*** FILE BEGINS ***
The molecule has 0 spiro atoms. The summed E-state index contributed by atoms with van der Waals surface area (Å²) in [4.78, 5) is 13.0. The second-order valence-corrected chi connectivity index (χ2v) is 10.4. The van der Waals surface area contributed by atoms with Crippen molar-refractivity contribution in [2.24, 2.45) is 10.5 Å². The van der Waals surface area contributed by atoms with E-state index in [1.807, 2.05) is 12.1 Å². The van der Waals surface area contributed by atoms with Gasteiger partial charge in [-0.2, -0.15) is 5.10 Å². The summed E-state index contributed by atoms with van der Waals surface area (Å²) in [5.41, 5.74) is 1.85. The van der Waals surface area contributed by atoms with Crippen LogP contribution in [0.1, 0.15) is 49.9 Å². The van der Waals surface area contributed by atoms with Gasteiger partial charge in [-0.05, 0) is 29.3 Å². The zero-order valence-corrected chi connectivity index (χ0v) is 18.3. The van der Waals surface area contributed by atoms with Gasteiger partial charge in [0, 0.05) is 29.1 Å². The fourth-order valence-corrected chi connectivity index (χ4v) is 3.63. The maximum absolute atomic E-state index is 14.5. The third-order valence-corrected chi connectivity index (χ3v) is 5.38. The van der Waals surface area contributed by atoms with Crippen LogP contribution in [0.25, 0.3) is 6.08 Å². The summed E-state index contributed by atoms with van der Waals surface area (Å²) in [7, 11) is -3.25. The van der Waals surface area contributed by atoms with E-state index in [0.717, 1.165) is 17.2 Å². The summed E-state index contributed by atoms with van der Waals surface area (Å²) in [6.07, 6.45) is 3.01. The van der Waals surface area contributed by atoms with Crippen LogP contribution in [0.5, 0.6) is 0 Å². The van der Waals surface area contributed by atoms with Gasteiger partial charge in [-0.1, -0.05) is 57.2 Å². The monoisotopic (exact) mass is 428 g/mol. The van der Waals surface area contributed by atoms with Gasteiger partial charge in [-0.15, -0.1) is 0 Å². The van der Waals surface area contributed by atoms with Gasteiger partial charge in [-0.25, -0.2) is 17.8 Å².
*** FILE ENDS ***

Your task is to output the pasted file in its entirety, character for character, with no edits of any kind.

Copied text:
The molecule has 0 spiro atoms. The summed E-state index contributed by atoms with van der Waals surface area (Å²) in [4.78, 5) is 13.0. The second-order valence-corrected chi connectivity index (χ2v) is 10.4. The van der Waals surface area contributed by atoms with Crippen molar-refractivity contribution in [2.24, 2.45) is 10.5 Å². The van der Waals surface area contributed by atoms with E-state index in [1.807, 2.05) is 12.1 Å². The van der Waals surface area contributed by atoms with Gasteiger partial charge in [-0.2, -0.15) is 5.10 Å². The summed E-state index contributed by atoms with van der Waals surface area (Å²) in [5.41, 5.74) is 1.85. The van der Waals surface area contributed by atoms with Crippen LogP contribution in [0.1, 0.15) is 49.9 Å². The van der Waals surface area contributed by atoms with Gasteiger partial charge in [-0.05, 0) is 29.3 Å². The zero-order valence-corrected chi connectivity index (χ0v) is 18.3. The van der Waals surface area contributed by atoms with Gasteiger partial charge in [0, 0.05) is 29.1 Å². The fourth-order valence-corrected chi connectivity index (χ4v) is 3.63. The maximum absolute atomic E-state index is 14.5. The third-order valence-corrected chi connectivity index (χ3v) is 5.38. The van der Waals surface area contributed by atoms with Crippen LogP contribution in [0.25, 0.3) is 6.08 Å². The summed E-state index contributed by atoms with van der Waals surface area (Å²) in [7, 11) is -3.25. The van der Waals surface area contributed by atoms with E-state index in [0.717, 1.165) is 17.2 Å². The summed E-state index contributed by atoms with van der Waals surface area (Å²) in [6.07, 6.45) is 3.01. The van der Waals surface area contributed by atoms with Crippen LogP contribution in [0.5, 0.6) is 0 Å². The van der Waals surface area contributed by atoms with Gasteiger partial charge in [-0.1, -0.05) is 57.2 Å². The monoisotopic (exact) mass is 428 g/mol. The van der Waals surface area contributed by atoms with Gasteiger partial charge in [-0.15, -0.1) is 0 Å². The van der Waals surface area contributed by atoms with Gasteiger partial charge in [-0.25, -0.2) is 17.8 Å².